Google employees and recent defectors are optimistic about the changes that new CEO Larry Page is making, but they also realise that Google has some big-company problems that will be hard for anybody to fix.
Sources say that Page began fighting the good fight since the moment the change in guard was announced. For instance:
- Emails. He’s been sending almost weekly emails with concrete suggestions on things like how to run meetings and decrease bureaucracy — not just talking about big strategic issues.
- Bullpen sessions. He is conducting regular meetings where managers have to explain and justify what they’re working on.
- Engineer. He’s viewed as “one of us” by the engineers, and they expect — and hope — he will reorganize the company to put more technical people in charge all the way down to the product group level.
- Visionary. He wants Google to do challenging technical things at massive scale.
But sources also agreed that Google is too big to recapture the startup feel of its early days, and some employees are naturally going to get bored and leave.
Among the “big company” problems they cited:
- Time. The fabled “20% time,” where employees were allowed to use up to 20% of their work day for a personal project, was blown way out of proportion by the press. A few projects like Gmail came out of it in the early days, but most employees didn’t have enough spare time to use it, and it hasn’t been an effective retention tool for several years now.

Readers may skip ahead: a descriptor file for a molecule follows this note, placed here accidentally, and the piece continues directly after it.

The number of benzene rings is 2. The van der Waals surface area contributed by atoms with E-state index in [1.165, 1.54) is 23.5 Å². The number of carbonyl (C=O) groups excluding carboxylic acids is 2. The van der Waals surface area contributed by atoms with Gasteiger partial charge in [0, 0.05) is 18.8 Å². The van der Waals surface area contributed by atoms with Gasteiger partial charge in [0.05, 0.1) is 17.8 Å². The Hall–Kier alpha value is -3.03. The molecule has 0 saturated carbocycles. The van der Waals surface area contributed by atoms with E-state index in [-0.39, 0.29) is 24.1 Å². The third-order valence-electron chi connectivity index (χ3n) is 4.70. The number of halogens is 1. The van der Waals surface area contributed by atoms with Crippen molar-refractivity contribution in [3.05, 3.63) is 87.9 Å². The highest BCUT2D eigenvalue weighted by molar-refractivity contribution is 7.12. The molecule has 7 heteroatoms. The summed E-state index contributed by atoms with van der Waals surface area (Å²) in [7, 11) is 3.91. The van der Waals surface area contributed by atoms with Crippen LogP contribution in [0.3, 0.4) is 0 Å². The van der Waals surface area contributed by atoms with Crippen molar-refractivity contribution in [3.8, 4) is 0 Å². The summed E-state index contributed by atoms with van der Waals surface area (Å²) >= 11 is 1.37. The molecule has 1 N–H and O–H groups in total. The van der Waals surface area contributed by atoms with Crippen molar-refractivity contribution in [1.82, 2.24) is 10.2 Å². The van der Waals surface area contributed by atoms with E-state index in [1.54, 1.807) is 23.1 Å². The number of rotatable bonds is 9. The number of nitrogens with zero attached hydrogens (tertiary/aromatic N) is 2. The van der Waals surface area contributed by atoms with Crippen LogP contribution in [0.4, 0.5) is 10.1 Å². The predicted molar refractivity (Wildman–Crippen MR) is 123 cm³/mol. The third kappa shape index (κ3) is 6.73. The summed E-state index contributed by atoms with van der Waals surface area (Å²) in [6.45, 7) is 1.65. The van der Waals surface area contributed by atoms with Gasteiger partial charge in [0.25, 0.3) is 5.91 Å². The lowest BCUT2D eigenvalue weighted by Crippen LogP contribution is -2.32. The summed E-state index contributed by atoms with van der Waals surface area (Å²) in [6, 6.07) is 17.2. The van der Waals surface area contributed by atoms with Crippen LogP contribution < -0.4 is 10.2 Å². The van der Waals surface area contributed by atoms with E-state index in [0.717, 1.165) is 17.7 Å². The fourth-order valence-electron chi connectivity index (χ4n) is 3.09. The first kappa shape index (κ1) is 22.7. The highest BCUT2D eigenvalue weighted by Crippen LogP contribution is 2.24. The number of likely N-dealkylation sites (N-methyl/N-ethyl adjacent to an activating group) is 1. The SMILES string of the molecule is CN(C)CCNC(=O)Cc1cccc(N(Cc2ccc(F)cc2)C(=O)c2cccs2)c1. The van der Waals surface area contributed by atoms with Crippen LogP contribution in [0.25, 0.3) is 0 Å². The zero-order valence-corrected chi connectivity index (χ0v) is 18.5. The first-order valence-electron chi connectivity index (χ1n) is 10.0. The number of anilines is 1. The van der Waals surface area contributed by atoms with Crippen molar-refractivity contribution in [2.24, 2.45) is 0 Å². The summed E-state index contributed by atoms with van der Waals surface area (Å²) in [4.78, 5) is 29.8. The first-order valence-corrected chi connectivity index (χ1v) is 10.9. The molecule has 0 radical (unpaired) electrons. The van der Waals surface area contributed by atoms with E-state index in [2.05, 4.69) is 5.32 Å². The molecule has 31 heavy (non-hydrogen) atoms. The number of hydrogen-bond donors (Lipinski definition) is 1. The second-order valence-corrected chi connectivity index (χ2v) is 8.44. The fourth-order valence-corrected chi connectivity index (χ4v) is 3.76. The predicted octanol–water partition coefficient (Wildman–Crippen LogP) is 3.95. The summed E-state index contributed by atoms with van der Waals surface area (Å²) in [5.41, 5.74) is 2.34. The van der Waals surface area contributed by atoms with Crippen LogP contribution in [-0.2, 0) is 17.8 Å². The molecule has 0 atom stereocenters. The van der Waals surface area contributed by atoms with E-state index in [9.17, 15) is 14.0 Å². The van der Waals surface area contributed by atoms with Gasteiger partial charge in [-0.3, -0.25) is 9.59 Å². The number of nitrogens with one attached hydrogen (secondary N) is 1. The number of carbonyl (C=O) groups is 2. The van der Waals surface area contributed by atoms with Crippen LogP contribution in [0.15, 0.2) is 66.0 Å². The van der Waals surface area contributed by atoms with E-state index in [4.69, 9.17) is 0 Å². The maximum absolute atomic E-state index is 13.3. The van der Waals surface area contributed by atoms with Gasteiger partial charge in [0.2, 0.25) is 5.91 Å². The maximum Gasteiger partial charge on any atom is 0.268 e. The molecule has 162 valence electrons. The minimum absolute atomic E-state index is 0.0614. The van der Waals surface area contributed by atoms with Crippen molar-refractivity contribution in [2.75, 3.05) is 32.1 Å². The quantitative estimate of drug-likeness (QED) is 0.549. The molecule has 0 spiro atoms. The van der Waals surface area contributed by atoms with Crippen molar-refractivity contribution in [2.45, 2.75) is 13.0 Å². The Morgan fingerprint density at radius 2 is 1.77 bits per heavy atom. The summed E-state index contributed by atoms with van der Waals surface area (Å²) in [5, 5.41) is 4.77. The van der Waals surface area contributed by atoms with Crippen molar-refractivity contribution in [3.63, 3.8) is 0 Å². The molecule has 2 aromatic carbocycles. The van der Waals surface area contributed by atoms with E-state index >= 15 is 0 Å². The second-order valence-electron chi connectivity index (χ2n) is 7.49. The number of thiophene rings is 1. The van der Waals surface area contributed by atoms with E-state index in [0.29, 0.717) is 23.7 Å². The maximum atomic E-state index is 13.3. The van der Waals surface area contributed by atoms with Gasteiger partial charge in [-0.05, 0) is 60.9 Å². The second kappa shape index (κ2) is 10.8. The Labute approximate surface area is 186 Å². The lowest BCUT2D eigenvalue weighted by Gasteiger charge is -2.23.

- Career stagnation. Although Google will make spectacular counteroffers to valued folks who are considering leaving, a lot of the rank and file are frustrated with the promotions process and don’t have any clear idea how they’ll be able to move up — or increase their salary.
- Bureaucracy. It’s much harder to get new projects approved — more people have to sign off, and some proposals are shot down because a similar thing is already being done elsewhere in the company.
Despite these problems, most current and former employees still have a positive — even nostalgic — view of Google and its former CEO Eric Schmidt. (This is backed up by Schmidt’s #1 ranking in a recent survey of tech employees asked to rate their CEO.)
They credited Schmidt and the other two cofounders with keeping most of Google’s unique culture, like its respect for engineering chops and sense of humour, even while the company exploded in size.
In other words, Google is still in far better shape than Microsoft. The challenge for Page is to make sure it stays that way.
Now don’t miss: Winners And Losers In Google’s Massive Re-Org.
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